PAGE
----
HUNTSVILLE, Ala. — Our pets are family to us and as we head into the summer months, it's important to know how to keep them safe from heat exhaustion, burned paws, or worse.
We spoke to Blake Dewitt, an Associate Veterinarian at Chase Animal Hospital, about dangers like heat exhaustion in pets. "The number one thing that animals start to do is pant, so that's how they relieve some of that excess heat. But if they're not in the shade or a nice cool spot, then their body temperature will start to rise. so, once that body temperature is above 103... That's when you start to get into a critical area."
Dewitt says that once animals reach 107-degrees they'll go into organ failure. So, how do you help your pet if they get too hot?
"If you can, get them inside an air conditioning and put a fan on them because you want lots of fresh air flowing and you can also put a cool rag on their feet and you can even do it on their chest but you need to keep changing those rags every couple of minutes."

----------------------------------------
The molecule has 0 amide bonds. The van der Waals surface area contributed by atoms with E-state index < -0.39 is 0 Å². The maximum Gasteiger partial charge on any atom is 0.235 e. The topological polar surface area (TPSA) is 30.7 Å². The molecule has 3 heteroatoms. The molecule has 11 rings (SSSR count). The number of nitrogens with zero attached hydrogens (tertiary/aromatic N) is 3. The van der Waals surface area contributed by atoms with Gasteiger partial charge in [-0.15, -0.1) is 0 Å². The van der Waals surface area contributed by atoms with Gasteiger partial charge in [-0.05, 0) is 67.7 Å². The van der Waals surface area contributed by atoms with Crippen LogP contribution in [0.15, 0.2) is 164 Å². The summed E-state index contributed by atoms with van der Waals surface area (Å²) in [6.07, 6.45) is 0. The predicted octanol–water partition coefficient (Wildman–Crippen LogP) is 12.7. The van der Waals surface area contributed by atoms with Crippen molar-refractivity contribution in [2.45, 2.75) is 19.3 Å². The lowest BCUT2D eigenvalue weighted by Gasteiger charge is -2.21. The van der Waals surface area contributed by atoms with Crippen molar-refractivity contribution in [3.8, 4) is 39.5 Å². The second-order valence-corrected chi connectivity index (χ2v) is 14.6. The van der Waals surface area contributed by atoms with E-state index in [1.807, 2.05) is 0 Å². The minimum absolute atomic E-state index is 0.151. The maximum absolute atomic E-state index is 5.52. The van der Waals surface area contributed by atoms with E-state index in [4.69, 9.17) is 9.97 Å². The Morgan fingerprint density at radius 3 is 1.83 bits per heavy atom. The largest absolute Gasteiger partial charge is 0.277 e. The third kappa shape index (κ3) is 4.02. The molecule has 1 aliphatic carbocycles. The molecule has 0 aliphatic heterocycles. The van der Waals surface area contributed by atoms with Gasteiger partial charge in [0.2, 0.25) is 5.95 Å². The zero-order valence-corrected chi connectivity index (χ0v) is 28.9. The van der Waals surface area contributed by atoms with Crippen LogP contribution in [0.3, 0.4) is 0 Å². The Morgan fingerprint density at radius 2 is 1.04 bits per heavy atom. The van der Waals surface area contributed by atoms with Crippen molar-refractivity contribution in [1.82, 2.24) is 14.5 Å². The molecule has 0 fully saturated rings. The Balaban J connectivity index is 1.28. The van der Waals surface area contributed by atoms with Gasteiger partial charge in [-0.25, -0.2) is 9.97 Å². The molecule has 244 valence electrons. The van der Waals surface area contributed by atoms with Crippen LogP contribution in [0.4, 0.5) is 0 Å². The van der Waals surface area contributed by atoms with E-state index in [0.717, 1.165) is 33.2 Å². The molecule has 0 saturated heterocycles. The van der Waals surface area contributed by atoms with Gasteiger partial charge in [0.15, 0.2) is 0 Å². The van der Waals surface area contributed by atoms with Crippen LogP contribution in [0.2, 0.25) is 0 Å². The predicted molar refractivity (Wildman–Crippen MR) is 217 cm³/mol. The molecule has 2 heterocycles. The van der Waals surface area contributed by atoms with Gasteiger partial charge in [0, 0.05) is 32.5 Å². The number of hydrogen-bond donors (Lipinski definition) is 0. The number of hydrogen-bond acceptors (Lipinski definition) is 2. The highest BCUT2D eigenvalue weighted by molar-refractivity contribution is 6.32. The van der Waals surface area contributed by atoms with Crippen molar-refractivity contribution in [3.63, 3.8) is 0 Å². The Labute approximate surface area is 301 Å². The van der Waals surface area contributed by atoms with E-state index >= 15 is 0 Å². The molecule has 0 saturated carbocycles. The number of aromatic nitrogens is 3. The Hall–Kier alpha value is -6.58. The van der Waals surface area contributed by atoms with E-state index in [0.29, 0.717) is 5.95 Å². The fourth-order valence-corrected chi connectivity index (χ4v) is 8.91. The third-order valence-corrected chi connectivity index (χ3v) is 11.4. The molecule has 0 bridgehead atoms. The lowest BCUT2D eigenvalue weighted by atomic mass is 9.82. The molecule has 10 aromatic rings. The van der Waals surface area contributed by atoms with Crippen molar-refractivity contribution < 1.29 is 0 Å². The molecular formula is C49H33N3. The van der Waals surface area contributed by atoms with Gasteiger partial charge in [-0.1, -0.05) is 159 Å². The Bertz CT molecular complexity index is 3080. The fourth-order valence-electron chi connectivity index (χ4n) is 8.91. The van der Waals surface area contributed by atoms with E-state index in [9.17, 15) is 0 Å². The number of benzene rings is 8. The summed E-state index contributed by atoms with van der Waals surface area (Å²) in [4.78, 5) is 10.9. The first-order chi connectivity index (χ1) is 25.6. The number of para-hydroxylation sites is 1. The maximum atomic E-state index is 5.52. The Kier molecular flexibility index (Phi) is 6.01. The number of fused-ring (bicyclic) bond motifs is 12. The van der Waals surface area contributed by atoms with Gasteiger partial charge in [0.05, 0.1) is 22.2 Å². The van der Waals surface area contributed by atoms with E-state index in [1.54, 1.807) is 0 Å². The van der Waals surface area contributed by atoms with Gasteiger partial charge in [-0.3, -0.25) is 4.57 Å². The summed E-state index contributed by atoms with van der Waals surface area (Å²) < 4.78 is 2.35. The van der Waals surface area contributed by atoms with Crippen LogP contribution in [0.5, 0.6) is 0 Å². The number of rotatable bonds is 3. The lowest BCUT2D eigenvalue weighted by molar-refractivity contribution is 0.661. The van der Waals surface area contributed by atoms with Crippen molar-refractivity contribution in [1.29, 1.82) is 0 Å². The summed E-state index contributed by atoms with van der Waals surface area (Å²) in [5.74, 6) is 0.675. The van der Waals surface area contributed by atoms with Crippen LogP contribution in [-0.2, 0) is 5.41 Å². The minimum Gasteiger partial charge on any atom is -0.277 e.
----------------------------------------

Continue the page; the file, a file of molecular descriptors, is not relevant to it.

Another threat to your pet is walking on hot pavement.
"When they step on to hot of concrete or asphalt or even grass like astro-turf, those paws will actually burn. So it's kind of like an intense sunburn. We've had a couple of cases come in already this summer and you can't walk... Those poor puppies, they're in so much pain."
Dewitt suggests walking your pet in the early morning or late evening.. And if you're not sure about the temperature, put your hand on the concrete or asphalt. Dewitt explains, "If it's too hot for you to touch, then it's too hot for your pets to walk on."
And if you're thinking of taking your pets in the car, always keep the air conditioning on, although Dewitt says it's best to leave them at home.
"They give so much to us, they love us to the ends of the earth. And, really, we just have to take care of them."
If you think your pet is suffering from heat-related illness take them to your vet or an emergency animal hospital.